Over the last decade, the subject of Sexual Orientation and Gender Preference has become a commonly referenced topic. Despite the openness in our country to discuss gay and lesbian rights, many such employees have found little protection in the law from harassment and discrimination in the workplace. However, the tide is changing and employers should cautiously approach this area.
Cheryl Orr, an attorney with Drinker Biddle & Reath LLP in San Francisco said, “Companies should include training to prevent discrimination based on sexual orientation and gender identity as part of its anti-discrimination training, even though sexual orientation discrimination is not prohibited by federal law.”
According to Orr, here’s the breakdown of current state laws:
- Twenty-one states—California, Colorado, Connecticut, Delaware, Hawaii, Illinois, Iowa, Maine, Maryland, Massachusetts, Minnesota, Nevada, New Jersey, New Hampshire, New Mexico, New York, Oregon, Rhode Island, Vermont, Washington and Wisconsin—and the District of Columbia prohibit discrimination based on sexual orientation, according to the Human Rights Campaign;
- Delaware, Maryland, Nevada, New Hampshire and Wisconsin prohibit discrimination based on sexual orientation but not gender identity discrimination, although Nevada’s legislature recently passed legislation prohibiting discrimination based on gender identity;
- Florida prohibits gender identity discrimination but not sexual orientation discrimination; and
- A number of cities prohibit sexual orientation discrimination.
“Although federal law does not currently recognize sexual orientation as a protected characteristic under Title VII, some of the conduct that HR professionals might think of as discrimination on the basis of sexual orientation is actionable under Title VII as discrimination on the basis of gender,” noted Chuck Gartland, an attorney with Alston & Bird in Washington, D.C.
Gartland said, “Sometimes a gay male employee is subject to verbal abuse and denied promotional opportunities because of what his managers perceive to be behaviors not associated with their notion of a traditional stereotypical male. Some federal courts have found that such conduct might give rise to a gender discrimination claim.”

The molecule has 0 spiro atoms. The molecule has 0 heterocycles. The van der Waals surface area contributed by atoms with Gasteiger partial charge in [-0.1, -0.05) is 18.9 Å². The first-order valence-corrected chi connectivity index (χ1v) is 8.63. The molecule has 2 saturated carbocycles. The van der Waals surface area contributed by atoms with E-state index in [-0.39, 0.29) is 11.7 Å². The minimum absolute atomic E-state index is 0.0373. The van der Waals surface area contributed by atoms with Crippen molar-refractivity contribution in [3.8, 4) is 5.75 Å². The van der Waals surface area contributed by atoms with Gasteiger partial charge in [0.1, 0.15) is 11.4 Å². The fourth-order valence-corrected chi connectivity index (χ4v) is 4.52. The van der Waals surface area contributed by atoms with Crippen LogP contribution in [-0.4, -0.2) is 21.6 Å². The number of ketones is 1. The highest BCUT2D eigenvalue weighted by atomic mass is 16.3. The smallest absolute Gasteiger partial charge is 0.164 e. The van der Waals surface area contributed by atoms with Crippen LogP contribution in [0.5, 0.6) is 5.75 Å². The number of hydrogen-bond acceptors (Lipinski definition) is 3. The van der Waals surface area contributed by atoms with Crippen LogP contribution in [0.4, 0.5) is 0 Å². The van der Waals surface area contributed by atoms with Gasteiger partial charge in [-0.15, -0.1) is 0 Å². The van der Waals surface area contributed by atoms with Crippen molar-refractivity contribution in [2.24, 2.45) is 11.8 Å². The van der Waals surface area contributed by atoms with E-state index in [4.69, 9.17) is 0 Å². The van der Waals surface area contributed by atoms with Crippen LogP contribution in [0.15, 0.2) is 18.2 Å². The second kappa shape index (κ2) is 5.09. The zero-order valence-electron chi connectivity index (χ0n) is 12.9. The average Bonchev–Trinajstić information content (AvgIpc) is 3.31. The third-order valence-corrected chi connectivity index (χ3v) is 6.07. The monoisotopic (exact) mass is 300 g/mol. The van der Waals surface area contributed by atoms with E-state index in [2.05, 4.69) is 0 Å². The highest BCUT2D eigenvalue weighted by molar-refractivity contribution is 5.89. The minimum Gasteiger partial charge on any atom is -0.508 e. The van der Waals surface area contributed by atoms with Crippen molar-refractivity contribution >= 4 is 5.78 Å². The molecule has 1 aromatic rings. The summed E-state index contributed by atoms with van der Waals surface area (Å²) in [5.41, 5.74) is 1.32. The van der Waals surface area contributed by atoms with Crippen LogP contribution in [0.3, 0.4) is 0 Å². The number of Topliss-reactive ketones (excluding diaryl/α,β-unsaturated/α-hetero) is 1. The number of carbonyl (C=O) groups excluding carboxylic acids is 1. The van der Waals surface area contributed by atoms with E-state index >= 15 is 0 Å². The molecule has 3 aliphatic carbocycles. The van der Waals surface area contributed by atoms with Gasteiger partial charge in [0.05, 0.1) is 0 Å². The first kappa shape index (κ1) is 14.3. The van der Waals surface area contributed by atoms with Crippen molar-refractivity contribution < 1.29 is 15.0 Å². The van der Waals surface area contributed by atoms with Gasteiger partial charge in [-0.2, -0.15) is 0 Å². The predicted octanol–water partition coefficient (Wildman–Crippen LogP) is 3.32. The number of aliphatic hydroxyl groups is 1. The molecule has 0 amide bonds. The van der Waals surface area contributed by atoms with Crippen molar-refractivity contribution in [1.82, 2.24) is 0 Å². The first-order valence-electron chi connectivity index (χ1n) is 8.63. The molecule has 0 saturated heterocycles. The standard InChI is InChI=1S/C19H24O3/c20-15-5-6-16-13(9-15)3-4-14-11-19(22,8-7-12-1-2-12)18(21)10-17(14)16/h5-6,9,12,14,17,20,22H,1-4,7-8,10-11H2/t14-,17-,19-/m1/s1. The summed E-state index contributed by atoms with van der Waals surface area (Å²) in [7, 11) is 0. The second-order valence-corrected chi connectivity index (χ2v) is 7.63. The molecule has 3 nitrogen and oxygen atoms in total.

Even if there isn’t a law in your state, city, or county prohibiting sexual orientation or gender preference discrimination, it doesn’t mean you shouldn’t take every step possible to protect employees against discrimination for sexual orientation or gender preference. A proactive employer will take action to prevent discrimination based on factors that are unrelated to the job, even if the law doesn’t explicitly prohibit it.
What this means for employers is that the definition of ‘sexual orientation and gender preference’ should be added as factors in their harassment and discrimination policies as well as included in employee harassment and discrimination training programs. By doing this, employers reduce their risk of being sued by employees for other legal provisions such as harassment, defamation and invasion of privacy.
If you need your harassment and discrimination policies reviewed or training developed to make sure you are taking appropriate steps in this area, contact Victoria Mavis or visit HRKnowledgebase.com for the latest in Harassment and Discrimination Prevention Policies and Training, including Sexual Orientation and Gender Preference.